Review: The Girl on the Page by John Purcell

November 2, 2018 | GIRL ON THE PAGE by John Purcell is published by Harper Collins and is available now. RRP $32.99

Often when I sit down to write a review of a great book, I am faced with a dilemma; how do I capture the essence of this fabulous book and do the book justice, in just a few words. I mean, this is a novel after all, and those thousands of words have built upon each other. I don’t have that space in a blog post; I do my best.

This is the first novel John Purcell has written under his own name. He has previously published a bestselling series of erotic novels The Secret Lives of Emma, under the pseudonym Natasha Walker. There’s plenty of raunch in this book (be warned). John is also a big part of Booktopia.

GIRL ON THE PAGE is the kind of novel that grabs you by the collar and doesn’t let go. Amy is a smart, sassy and independent woman and requires no validation from anyone. Malcom and Helen are husband and wife writers who are well-known, respected, awarded for their work. Helen’s latest manuscript is late and her publisher is threatening to go legal. Enter Amy, fixer, workaholic and editor with a reputation for creating bestsellers. Under protest she is assigned Helen’s book. The intersection of their lives will change them all forever.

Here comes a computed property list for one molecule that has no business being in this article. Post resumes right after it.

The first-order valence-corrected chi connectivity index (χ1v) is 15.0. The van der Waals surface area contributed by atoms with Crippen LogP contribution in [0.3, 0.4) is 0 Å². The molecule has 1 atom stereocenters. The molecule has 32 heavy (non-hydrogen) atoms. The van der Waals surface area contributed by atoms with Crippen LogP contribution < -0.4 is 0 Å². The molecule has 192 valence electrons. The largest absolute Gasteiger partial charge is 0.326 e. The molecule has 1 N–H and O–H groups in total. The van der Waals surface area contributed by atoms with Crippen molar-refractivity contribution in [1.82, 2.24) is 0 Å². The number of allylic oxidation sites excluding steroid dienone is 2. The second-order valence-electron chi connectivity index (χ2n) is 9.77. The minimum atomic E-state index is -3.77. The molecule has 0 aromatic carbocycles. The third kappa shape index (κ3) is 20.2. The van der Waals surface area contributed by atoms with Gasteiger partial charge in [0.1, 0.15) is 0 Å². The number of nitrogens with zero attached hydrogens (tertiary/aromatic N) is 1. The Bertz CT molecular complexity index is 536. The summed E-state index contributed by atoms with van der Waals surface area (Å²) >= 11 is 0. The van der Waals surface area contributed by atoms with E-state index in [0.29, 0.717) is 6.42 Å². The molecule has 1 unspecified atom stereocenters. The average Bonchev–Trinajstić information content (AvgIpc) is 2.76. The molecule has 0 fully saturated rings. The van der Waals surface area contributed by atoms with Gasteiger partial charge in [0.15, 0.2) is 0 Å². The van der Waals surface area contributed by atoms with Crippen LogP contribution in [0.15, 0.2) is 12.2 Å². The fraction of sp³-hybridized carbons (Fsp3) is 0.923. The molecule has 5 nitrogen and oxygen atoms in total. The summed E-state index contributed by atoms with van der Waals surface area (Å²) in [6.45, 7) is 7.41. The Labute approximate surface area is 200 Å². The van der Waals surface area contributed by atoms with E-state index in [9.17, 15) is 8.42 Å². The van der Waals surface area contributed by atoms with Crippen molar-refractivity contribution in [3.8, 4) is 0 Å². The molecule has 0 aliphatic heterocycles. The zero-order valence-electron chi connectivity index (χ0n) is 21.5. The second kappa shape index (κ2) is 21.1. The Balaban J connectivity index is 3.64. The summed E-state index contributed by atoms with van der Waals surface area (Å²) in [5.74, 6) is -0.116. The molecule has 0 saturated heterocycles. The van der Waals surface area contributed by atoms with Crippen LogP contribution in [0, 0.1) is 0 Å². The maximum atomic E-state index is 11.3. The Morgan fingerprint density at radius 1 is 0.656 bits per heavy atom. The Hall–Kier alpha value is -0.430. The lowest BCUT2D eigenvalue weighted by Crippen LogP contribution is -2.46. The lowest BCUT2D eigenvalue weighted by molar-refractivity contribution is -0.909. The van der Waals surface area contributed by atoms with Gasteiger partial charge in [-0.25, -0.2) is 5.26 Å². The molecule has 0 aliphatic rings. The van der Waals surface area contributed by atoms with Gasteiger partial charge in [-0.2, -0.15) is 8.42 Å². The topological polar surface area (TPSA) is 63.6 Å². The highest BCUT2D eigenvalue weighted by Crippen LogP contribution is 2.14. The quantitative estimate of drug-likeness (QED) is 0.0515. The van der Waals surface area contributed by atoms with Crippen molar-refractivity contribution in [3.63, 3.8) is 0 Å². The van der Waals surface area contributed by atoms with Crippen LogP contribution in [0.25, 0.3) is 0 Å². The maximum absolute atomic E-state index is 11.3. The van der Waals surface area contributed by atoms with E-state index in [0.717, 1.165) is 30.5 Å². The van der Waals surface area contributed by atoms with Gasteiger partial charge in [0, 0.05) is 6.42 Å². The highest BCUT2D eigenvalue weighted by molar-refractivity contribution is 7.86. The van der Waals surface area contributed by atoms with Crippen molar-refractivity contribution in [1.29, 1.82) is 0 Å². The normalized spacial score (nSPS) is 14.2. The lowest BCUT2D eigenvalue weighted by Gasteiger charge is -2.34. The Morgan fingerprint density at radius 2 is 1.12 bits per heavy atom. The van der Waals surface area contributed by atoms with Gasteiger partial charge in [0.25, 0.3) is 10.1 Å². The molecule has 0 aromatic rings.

Much has been made of the ties to the book industry, the political intrigues and dramas, fractious relationships and effects of takeovers. To hold this novel in that box would be a disservice to the story. The grit in this novel is seeing below the surface to what motivates us, how we place value on ourselves and how we cope when our expectations don’t match the dream.

I really enjoyed this book – it’s a one sitting, don’t talk to me I’m reading, family get your own dinner kind of book.

I also listened to a fabulous podcast interview with John on So You Want to be a Writer with Valerie Koo and Alison Tait (episode 255). Well worth listening to.

Go out and get it! NOW


While still in his twenties, John Purcell opened a second-hand bookshop – imaginatively called ‘John’s Bookshop’ – in which he sat for ten years reading, ranting and writing. Since then he has written (under a pseudonym) a series of successful novels, interviewed hundreds of writers about their work, appeared at literary’ festivals and on TV and been featured in prominent newspapers and magazines. He lives in Sydney with his wife, two children, three dogs, five cats, unnumbered gold fish and his overlarge book collection.

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